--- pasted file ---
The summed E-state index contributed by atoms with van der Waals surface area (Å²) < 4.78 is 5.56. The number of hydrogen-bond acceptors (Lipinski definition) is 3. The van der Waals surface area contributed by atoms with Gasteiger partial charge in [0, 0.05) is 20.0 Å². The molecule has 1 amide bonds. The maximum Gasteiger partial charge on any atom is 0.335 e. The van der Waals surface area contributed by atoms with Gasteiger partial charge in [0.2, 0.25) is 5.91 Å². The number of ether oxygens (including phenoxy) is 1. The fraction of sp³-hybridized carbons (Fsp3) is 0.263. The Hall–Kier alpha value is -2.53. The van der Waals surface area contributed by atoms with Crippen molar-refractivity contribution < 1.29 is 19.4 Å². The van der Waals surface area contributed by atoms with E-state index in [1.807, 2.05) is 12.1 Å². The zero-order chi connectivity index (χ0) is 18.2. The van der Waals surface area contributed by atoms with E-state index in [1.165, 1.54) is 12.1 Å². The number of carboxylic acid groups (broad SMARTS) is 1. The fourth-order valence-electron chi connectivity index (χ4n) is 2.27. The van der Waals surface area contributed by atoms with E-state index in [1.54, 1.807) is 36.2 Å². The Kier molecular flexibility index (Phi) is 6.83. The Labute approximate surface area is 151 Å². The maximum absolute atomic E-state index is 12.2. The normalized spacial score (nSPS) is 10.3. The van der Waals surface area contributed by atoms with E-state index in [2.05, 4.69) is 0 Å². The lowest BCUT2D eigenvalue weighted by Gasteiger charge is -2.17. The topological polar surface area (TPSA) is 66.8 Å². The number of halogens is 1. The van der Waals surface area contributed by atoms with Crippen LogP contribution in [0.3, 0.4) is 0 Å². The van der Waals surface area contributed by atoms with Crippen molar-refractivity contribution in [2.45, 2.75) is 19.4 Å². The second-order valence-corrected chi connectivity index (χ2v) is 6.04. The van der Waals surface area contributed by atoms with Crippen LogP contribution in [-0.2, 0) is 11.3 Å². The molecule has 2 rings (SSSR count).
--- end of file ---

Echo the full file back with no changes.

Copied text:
The summed E-state index contributed by atoms with van der Waals surface area (Å²) < 4.78 is 5.56. The number of hydrogen-bond acceptors (Lipinski definition) is 3. The van der Waals surface area contributed by atoms with Gasteiger partial charge in [0, 0.05) is 20.0 Å². The molecule has 1 amide bonds. The maximum Gasteiger partial charge on any atom is 0.335 e. The van der Waals surface area contributed by atoms with Gasteiger partial charge in [0.2, 0.25) is 5.91 Å². The number of ether oxygens (including phenoxy) is 1. The fraction of sp³-hybridized carbons (Fsp3) is 0.263. The Hall–Kier alpha value is -2.53. The van der Waals surface area contributed by atoms with Crippen molar-refractivity contribution < 1.29 is 19.4 Å². The van der Waals surface area contributed by atoms with E-state index in [1.807, 2.05) is 12.1 Å². The zero-order chi connectivity index (χ0) is 18.2. The van der Waals surface area contributed by atoms with E-state index in [1.165, 1.54) is 12.1 Å². The number of carboxylic acid groups (broad SMARTS) is 1. The fourth-order valence-electron chi connectivity index (χ4n) is 2.27. The van der Waals surface area contributed by atoms with E-state index in [1.54, 1.807) is 36.2 Å². The Kier molecular flexibility index (Phi) is 6.83. The Labute approximate surface area is 151 Å². The maximum absolute atomic E-state index is 12.2. The normalized spacial score (nSPS) is 10.3. The van der Waals surface area contributed by atoms with E-state index in [2.05, 4.69) is 0 Å². The lowest BCUT2D eigenvalue weighted by Gasteiger charge is -2.17. The topological polar surface area (TPSA) is 66.8 Å². The number of halogens is 1. The van der Waals surface area contributed by atoms with Crippen LogP contribution in [0.3, 0.4) is 0 Å². The van der Waals surface area contributed by atoms with Crippen molar-refractivity contribution in [2.45, 2.75) is 19.4 Å². The second-order valence-corrected chi connectivity index (χ2v) is 6.04. The van der Waals surface area contributed by atoms with Crippen LogP contribution in [-0.2, 0) is 11.3 Å². The molecule has 2 rings (SSSR count).